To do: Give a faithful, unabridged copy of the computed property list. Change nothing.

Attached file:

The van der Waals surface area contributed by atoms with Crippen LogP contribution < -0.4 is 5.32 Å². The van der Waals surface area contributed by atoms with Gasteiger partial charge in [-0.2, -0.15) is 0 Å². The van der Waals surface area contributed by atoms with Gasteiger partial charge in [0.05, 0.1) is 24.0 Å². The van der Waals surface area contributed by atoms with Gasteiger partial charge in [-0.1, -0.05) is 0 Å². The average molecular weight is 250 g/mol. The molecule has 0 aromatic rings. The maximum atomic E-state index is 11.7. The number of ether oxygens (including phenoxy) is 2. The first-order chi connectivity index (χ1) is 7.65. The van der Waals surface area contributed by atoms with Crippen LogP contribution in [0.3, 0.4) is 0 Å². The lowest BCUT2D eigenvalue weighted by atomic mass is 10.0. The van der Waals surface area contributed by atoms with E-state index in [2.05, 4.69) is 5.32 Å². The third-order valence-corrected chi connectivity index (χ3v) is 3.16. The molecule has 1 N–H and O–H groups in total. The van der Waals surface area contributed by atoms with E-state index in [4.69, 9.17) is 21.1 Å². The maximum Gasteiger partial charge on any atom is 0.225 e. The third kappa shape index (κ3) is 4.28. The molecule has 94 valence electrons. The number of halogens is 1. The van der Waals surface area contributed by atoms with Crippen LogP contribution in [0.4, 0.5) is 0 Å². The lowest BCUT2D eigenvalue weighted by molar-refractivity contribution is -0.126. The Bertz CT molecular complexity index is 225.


The van der Waals surface area contributed by atoms with Crippen LogP contribution < -0.4 is 5.32 Å². The van der Waals surface area contributed by atoms with Gasteiger partial charge in [-0.2, -0.15) is 0 Å². The van der Waals surface area contributed by atoms with Gasteiger partial charge in [0.05, 0.1) is 24.0 Å². The van der Waals surface area contributed by atoms with Gasteiger partial charge in [-0.1, -0.05) is 0 Å². The average molecular weight is 250 g/mol. The molecule has 0 aromatic rings. The maximum atomic E-state index is 11.7. The number of ether oxygens (including phenoxy) is 2. The first-order chi connectivity index (χ1) is 7.65. The van der Waals surface area contributed by atoms with Crippen LogP contribution in [0.3, 0.4) is 0 Å². The lowest BCUT2D eigenvalue weighted by atomic mass is 10.0. The van der Waals surface area contributed by atoms with E-state index in [2.05, 4.69) is 5.32 Å². The third-order valence-corrected chi connectivity index (χ3v) is 3.16. The molecule has 1 N–H and O–H groups in total. The van der Waals surface area contributed by atoms with E-state index in [4.69, 9.17) is 21.1 Å². The maximum Gasteiger partial charge on any atom is 0.225 e. The third kappa shape index (κ3) is 4.28. The molecule has 94 valence electrons. The number of halogens is 1. The van der Waals surface area contributed by atoms with Crippen LogP contribution in [0.4, 0.5) is 0 Å². The lowest BCUT2D eigenvalue weighted by molar-refractivity contribution is -0.126. The Bertz CT molecular complexity index is 225.